Sunday, May 11, 2014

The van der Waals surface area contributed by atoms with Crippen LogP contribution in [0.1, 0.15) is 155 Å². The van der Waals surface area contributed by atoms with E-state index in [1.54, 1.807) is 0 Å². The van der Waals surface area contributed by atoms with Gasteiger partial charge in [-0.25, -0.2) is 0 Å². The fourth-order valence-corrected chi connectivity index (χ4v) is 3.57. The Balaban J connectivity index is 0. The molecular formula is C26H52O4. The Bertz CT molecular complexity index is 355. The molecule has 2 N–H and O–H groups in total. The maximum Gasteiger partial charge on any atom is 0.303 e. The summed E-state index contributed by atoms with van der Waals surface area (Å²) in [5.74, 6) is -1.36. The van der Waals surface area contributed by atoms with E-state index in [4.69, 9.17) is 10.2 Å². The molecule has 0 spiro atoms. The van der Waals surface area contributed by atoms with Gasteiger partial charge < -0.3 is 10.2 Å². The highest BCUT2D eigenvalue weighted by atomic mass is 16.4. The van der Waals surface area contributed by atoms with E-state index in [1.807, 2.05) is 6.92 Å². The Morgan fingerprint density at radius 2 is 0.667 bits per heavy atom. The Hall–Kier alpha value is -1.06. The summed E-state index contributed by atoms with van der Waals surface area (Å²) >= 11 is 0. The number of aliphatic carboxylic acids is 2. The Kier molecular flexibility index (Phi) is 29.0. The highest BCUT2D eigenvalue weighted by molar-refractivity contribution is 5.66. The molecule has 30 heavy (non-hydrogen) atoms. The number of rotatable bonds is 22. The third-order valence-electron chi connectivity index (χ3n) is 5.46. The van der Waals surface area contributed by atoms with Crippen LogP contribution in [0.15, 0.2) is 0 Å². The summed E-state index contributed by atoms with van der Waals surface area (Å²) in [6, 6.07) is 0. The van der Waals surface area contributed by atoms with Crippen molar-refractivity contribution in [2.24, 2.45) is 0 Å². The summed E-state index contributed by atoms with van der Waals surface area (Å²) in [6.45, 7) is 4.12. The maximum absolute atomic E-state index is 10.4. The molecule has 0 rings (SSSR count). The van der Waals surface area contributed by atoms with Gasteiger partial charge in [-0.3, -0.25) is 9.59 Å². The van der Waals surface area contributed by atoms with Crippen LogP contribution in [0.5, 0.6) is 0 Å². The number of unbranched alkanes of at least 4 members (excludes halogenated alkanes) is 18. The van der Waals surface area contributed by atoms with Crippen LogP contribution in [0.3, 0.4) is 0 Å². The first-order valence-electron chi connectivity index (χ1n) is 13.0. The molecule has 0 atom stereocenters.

At H.E.A.R.T. in Lake Wales, Florida they cultivate moringa for the leaves not the drumsticks, so the trees freezing down completely each winter then recovering gives them tons of low bushy growth to harvest. Josh Jamison is also an advocate of white mulberry for its edible leaves and has posted cool links showing what WOULD have been actual trees instead being grown closely spaced and in rows as low dense bushes, all very heavily coppiced for easy harvest of the leaves. I am growing the one that he gave me atop my cat Angel's grave in my south food forest where I too will keep it cropped low. Yesterday I cut my center food forest moringa, which was close to 20 feet tall, down to this short stump less than a foot tall to see if I can duplicate the "bush effect" that they have at H.E.A.R.T. due to their very hard freezes taking their moringas to the soil line annually. I planted two cuttings on the west side of the center food forest, and one in the west bed I am clearing out after years of it being a messy, classic " John Starnes Catch All Storage Area" that is now home to a Palestine Lime, jaboticaba (in a buried 55 gallon Water Wise Container Garden), Estrella chaya, African Yellow Yam, and a newly planted chayote mailed to me as a gift. If all goes well, by early June this stump will be a bushy mass of tender new growth that I can add to batches of kimchi and cultured vegetables and soups and smoothies for a nutritional boost. One goal this year is to make a batch of kimchi entirely from moringa leaves, and after a few months of it fermenting I'll puree it with spices, roasted sesame oil, and coconut oil as a pungent, super nutritious spread to use on pita bread, meats, in salad dressings and on home made pan breads.

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